Keeping Useful Buildings Functioning

By Shive-Hattery

Keeping Useful Buildings Functioning

Beautiful, loved buildings are often retained for many years past their practical life span due to their cultural and aesthetic value to a city or campus.

Keeping these buildings functioning requires maintenance and re-investment. Re-investment may be only for key priorities or it may be for a complete overhaul to modern standards. It may be to redevelop a building for a new use, or it may be to expand a building because its size has become too small.

These projects require assessment of a building’s functionality, code compliance, energy standards, and infrastructure needs. With master planning, a building owner can evaluate a return on investment and develop a strategy for the building.

Which buildings are considerable FOR re-investment?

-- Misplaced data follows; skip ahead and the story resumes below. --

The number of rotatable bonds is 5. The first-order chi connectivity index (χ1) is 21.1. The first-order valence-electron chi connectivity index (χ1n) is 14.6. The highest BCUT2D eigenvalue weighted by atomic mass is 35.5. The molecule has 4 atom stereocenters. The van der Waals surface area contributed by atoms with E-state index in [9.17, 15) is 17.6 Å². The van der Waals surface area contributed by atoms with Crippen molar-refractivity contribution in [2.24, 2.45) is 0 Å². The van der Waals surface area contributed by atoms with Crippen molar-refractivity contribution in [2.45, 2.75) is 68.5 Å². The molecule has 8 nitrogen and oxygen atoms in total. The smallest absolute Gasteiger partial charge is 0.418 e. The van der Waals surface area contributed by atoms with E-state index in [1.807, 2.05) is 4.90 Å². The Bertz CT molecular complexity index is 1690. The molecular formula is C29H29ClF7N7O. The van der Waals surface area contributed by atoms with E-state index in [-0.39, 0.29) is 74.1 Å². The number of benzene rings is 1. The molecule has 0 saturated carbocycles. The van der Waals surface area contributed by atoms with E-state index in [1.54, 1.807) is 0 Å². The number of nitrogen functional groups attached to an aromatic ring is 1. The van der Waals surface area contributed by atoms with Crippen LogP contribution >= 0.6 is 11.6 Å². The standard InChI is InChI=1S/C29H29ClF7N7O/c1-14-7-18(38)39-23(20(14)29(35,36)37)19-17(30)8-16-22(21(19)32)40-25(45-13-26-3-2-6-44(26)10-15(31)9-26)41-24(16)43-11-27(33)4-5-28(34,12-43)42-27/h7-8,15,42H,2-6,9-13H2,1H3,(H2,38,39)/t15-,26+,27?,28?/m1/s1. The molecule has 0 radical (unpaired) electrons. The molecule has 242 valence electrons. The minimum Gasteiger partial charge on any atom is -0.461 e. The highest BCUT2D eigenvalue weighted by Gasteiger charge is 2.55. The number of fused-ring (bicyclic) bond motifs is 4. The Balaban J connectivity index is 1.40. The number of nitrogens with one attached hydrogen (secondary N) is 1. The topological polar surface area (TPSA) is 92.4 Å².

Large buildings (e.g. old factories and warehouses) may not have a historical significance or be especially aesthetically pleasing like a church or government building. But they are really useful spaces that can be turned into residential lofts, restaurant or retail space, offices, or a lot of times a mixed use of these.

Aging university buildings can undergo renovations to suit present-day needs of versatility and multiple uses. Increasing the ability to use a building for additional functions increases its value.

Older buildings tend to be much more solidly built, with thicker walls and longer-lasting materials. The structure is often in good condition while its windows and roofs may be past their life expectancy. An older building may have architectural interest that is worth keeping, including fine details, arched masonry windows or unique masonry construction with brick or stone.